“Virtue is insufficient temptation.”

George Bernard Shaw

(By Joe Koletar) Thus starts an article, “Eco-waverers,” in the 2/28/15 edition of The Economist magazine (page 67.)

The article reports a study that indicates shoppers who take their own, eco-friendly, bag to the grocery store tend to buy more junk food than shoppers who use the plastic bags provided by the store.

Another study shows apartment-dwellers who respond to weekly advisories about limiting water usage reduced their water consumption by 6%. At the same time, their use of electricity rose by 5.6%. Hardly an off-set when one considers that production of electricity is more eco-unfriendly than the use of water.

A third study was conducted of persons performing community service. One group volunteered and the other group had been sentenced to such service. Both groups were offered the choice of a reward if they completed their service. Each group was offered the choice of a pair of designer jeans or a vacuum cleaner. The group that volunteered favored the designer jeans, while the group sentenced to such service tended toward the vacuum cleaner.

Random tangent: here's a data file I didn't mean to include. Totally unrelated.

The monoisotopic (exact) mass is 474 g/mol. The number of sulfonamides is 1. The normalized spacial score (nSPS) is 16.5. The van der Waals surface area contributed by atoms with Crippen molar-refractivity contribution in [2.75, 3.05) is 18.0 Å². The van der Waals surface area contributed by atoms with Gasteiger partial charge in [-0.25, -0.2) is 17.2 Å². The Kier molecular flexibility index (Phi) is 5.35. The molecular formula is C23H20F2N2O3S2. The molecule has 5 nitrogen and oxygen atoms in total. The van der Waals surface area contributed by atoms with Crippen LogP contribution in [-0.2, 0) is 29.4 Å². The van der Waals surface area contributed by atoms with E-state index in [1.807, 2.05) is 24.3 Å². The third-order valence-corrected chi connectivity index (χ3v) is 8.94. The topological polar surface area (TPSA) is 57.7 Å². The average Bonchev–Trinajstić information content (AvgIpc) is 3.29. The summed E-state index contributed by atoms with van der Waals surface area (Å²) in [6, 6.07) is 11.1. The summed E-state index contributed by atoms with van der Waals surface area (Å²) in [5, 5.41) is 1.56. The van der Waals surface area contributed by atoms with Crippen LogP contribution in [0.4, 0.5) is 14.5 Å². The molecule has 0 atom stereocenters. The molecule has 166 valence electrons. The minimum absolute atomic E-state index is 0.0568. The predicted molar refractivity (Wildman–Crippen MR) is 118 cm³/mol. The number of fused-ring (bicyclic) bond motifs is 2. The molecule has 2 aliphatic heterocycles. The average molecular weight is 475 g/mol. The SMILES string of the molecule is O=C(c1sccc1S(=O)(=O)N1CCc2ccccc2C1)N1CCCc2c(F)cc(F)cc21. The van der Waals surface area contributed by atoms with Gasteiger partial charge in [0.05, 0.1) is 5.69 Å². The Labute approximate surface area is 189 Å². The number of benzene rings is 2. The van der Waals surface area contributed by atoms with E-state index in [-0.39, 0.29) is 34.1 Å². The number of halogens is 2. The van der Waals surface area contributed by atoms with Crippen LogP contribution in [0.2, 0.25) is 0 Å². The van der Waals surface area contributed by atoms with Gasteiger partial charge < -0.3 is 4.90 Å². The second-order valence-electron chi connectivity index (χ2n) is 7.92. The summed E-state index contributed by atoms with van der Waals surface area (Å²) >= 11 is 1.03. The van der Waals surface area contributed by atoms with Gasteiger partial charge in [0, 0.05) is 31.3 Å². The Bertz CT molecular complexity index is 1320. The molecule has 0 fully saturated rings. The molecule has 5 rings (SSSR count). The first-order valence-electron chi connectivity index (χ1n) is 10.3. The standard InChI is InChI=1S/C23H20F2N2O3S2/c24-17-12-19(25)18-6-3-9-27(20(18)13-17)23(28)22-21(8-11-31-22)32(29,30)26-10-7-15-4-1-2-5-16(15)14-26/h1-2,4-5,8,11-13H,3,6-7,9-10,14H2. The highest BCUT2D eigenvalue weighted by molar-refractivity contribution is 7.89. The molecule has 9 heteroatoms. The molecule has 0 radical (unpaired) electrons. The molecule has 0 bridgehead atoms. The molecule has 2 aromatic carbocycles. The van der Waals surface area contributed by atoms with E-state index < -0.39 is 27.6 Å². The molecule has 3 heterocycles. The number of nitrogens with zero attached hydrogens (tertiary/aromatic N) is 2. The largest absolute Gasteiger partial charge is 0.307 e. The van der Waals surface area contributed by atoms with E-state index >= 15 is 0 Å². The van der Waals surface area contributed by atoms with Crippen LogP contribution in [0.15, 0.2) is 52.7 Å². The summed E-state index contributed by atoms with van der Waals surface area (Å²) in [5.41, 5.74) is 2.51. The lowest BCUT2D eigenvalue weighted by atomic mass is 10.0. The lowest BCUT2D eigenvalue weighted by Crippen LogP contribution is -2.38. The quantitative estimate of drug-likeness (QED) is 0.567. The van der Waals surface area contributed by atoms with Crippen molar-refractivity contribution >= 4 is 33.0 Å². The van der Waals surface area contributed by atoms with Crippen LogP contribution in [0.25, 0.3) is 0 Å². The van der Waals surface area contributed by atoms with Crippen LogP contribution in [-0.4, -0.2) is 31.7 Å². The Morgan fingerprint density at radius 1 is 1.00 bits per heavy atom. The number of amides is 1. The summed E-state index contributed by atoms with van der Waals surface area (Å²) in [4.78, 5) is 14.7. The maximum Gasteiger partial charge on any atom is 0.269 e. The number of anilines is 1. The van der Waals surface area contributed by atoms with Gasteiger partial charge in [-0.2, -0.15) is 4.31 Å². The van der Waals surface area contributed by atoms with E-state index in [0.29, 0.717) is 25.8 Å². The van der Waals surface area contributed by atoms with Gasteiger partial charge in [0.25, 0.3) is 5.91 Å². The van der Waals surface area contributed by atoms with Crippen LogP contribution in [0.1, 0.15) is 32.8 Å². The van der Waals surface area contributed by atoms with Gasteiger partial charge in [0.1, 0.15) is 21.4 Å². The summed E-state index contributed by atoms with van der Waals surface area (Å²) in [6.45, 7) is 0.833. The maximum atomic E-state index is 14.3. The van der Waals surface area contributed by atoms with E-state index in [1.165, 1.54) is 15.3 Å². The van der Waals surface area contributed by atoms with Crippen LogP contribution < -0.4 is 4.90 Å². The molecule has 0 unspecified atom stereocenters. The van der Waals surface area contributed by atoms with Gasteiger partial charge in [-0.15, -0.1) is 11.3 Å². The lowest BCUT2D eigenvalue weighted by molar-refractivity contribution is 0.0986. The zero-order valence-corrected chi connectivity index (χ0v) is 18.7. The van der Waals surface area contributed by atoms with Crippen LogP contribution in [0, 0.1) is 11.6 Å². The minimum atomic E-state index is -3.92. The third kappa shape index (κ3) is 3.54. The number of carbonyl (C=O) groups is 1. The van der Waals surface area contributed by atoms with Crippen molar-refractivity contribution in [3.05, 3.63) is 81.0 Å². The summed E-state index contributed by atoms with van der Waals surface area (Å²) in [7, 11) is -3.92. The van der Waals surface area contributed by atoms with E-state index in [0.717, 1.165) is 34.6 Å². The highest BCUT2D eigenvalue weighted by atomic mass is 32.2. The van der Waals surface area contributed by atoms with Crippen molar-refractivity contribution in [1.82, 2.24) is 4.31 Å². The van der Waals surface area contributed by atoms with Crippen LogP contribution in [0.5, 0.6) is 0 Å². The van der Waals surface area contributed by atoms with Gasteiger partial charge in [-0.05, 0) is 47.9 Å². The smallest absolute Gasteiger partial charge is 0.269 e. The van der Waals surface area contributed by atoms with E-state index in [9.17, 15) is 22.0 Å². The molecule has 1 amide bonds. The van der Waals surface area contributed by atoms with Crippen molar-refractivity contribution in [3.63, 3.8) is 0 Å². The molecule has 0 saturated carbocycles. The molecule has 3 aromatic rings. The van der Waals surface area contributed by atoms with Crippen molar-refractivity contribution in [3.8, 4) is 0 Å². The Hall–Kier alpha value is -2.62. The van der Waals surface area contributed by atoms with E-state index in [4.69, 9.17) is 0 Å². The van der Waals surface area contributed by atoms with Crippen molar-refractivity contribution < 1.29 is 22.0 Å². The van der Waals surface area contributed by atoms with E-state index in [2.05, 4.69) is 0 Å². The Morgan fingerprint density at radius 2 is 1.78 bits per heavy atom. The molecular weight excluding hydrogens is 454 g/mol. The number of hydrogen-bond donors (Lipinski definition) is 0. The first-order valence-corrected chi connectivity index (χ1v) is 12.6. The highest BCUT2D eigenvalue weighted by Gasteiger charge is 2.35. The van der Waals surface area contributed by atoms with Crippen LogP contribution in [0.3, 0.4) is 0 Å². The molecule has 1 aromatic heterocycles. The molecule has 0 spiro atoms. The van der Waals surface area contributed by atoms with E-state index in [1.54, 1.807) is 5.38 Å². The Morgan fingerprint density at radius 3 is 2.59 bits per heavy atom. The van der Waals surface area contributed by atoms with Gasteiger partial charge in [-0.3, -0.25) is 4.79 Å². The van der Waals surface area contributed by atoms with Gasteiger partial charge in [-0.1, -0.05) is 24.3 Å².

The article notes that psychologists refer to such behavior as “moral licensing.” Because I have done good, I am therefore allowed to reward myself. (I lost twenty pounds so I can buy that expensive car I always wanted?)

Let us now turn the focus of such actions to fraud. Does the fact that they have done good provide a rationale to some people to indulge themselves in others’ money? Shouldn’t I get some reward for being such a good person? Is this “Heaven Can Wait” behavior?

We explore such issues in The A.B.C.s of Behavioral Forensics (Wiley, 2013).

Pardon the pun, but that funny-looking thing between your ears seems to have a “mind” of its own.

Join us for more insights into behavioral forensics (behind fraud and similar white collar crimes) from the authors of ABCs of Behavioral Forensics (Wiley, 2013): Sri Ramamoorti, Ph. D., Daven Morrison, M.D., and Joe Koletar, D.P.A., along with Vic Hartman, J.D. These distinguished experts come from the disciplines of psychology, medicine, accounting, law, and law enforcement to explain and prevent fraud. Because we are inspired to bring to light and address the fraud problems in today’s headlines, we encourage our readers to come back and revisit us regularly at

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